“We wanted to make it accessible to everyone and anyone no matter your socioeconomic status,” Aaron Chan, Annie Chan’s son who grew up working at Mon Hei, learning alongside his grandfather, said. “Delicious doesn’t need to be expensive.”
That’s a hard balance to strike for businesses passionate about quality ingredients and committed to avoiding shortcuts. However, Mon Hei prioritized accessibility for the most vulnerable populations — government support for the average new immigrant Chinese elder starts at $197 per month — by accepting small profit margins.
“There’s a lot of people [in Chinatown] who live in low-income housing but could come into my parents’ bakery and get something inexpensive and delicious to eat,” Aaron Chan, a three-time UW graduate, said. “At the end of the day, it’s about feeding people. Not about making a huge profit and being really wealthy. It's an honest living.”
Beyond affordability, Mon Hei served as a community center for elderly Chinese people, grandchildren often in tow, to pass their afternoon with friends and a place for nearby office workers to relax during breaks.
Thus, when Annie Chan heard on Christmas Eve of 2013 that flames were engulfing the building that housed Mon Hei, her second thought after mourning the loss of her business was anguish at losing the opportunity to cultivate relationships with customers.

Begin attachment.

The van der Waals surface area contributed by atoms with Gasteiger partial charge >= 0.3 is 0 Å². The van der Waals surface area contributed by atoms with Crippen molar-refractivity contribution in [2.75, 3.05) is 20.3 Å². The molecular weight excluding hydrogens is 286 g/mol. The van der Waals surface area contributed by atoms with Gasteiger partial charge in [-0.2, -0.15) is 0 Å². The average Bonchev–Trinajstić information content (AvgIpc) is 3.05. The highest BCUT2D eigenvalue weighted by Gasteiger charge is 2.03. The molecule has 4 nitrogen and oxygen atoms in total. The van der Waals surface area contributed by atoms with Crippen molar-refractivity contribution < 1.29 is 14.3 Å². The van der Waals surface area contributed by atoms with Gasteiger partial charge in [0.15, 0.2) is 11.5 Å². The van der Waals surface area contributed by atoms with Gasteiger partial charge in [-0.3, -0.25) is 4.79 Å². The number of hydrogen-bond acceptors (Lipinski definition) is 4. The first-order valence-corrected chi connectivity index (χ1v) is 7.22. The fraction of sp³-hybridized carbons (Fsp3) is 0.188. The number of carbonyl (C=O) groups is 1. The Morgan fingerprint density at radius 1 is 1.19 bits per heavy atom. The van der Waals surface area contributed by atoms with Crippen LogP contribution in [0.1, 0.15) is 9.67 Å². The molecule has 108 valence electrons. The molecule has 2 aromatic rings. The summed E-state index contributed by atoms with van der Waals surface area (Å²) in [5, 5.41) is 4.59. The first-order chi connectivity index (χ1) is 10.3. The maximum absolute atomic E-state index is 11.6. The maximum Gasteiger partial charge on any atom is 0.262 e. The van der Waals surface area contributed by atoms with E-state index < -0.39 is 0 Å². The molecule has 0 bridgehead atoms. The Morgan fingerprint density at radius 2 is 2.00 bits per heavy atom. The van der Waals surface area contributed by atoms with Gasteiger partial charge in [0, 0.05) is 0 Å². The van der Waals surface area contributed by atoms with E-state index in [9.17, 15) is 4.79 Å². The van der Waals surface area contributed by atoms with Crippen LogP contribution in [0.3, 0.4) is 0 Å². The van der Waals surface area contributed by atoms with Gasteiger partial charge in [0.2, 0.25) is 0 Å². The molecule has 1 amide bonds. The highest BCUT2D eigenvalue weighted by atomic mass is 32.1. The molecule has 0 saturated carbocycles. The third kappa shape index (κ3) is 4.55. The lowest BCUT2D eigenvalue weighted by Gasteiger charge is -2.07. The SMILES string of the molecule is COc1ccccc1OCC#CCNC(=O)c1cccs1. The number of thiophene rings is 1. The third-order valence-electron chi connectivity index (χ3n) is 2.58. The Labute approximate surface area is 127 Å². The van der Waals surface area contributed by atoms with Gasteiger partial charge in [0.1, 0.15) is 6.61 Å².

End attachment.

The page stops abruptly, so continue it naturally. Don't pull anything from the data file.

“They were just like my friends,” Aaron Chan said. “But after the bakery closed, sometimes in the street, people will tell me that they miss their joyful time. They say, ‘We cannot go to other bakeries because they don’t talk with us like Annie.’”
Nearly six years have passed since the fire, and thinking of its impacts still prompts feelings of loss for both the Chans and their loyal customers. As with many other immigrant families who own small businesses, the Foks and Chans made innumerable sacrifices over their 34 years of producing pastries at Mon Hei.
But the Chans’ story, like those of many other immigrant families, is also a story of resilience.
Customers, including those that Annie and Aaron Chan watched grow up, continue to greet their family in the street to pass on their appreciation and share fond memories.
Fans fueled by lingering memories of their favorite childhood desserts continue to gush online about their love for Mon Hei and lament that no other bakery’s hum bao or cocktail bun comes close.
Meanwhile, Aaron Chan continues to carry on the legacy of his grandfather on his own terms.
With the model for Asian bakeries shifting toward streamlined, self-serve chains like 85°C Bakery Cafe, rising rent, and a full-time day job that keeps him occupied, Chan cannot imagine opening another permanent location.
But on weekends, he makes time to bake, keeping his skills sharp, and works with his parents to bake made-to-order mooncakes on an annual basis. As mooncakes require prepping a year in advance, the Chan family is already preparing ingredients for the 2020 Mid-Autumn festival. Fans can also expect a pop-up in the coming year.